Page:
232 pages, illustrations
Within the United States, minority and low-income communities currently bear a disproportionate amount of risk associated with pollution and other harmful environmental practices. The environmental justice movement is working to change this fact, promoting the fair and non-discriminatory treatment of all people with respect to environmental issues, policies, and regulations.
This fascinating and timely volume explores the relationship between environmental justice and the government, offering a comprehensive introduction to the legal, economic, and philosophical concerns involved in pursuing environmental justice goals within a federalist system. The authors discuss two case studies in their investigation of the complex interactions between environmental justice and government.
These analyses offer a comprehensive view of both the siting and regulation of polluting activities, as well as a discussion of the effects on major natural resources such as clean air and drinking water. In each case, the authors both describe current government responses to the problem and offer specific recommendations regarding what actions should be taken in the future. This authoritative book will make an invaluable addition to courses in environmental law and policy.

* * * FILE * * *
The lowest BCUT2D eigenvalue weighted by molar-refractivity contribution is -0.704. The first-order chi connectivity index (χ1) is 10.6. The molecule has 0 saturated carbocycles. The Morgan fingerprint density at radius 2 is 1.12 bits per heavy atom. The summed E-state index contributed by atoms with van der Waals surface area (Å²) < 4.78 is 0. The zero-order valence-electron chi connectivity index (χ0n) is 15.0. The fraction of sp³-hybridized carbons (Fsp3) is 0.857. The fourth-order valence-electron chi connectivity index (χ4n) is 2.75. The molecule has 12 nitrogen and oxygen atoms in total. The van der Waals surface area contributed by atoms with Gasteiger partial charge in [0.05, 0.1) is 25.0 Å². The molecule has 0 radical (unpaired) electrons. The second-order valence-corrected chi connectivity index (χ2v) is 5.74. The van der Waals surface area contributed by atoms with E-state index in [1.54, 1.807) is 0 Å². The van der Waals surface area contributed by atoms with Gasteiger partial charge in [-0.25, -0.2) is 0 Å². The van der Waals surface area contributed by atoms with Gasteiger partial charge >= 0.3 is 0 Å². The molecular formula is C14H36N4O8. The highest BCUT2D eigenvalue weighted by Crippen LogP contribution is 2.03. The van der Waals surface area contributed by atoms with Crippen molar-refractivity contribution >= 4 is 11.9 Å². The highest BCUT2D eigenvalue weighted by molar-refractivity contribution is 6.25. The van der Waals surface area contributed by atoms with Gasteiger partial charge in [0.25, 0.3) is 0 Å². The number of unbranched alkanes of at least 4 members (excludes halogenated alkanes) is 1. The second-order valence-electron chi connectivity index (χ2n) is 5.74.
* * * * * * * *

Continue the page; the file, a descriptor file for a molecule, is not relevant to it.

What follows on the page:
Professionals and policymakers working in disciplines such as law, economics, environmental science, philosophy and political science will also find this a comprehensive and critical reference.
1. Federalism and the Pursuit of Environmental Justice
2. Establishing an EJ Claim of Disparate-Impact Discrimination
3. Clean Air, EJ, and Facility Siting in the Phoenix Metropolitan Area
4. Environmental Justice and Enforcement of the Safe Drinking Water Act: The Arizona Arsenic Experience
5. Environmental Federalism and Addressing EJ Concerns
6. Community Involvement and Substantive Environmental Justice
7. Environmental Justice in the U.S.: Looking Ahead
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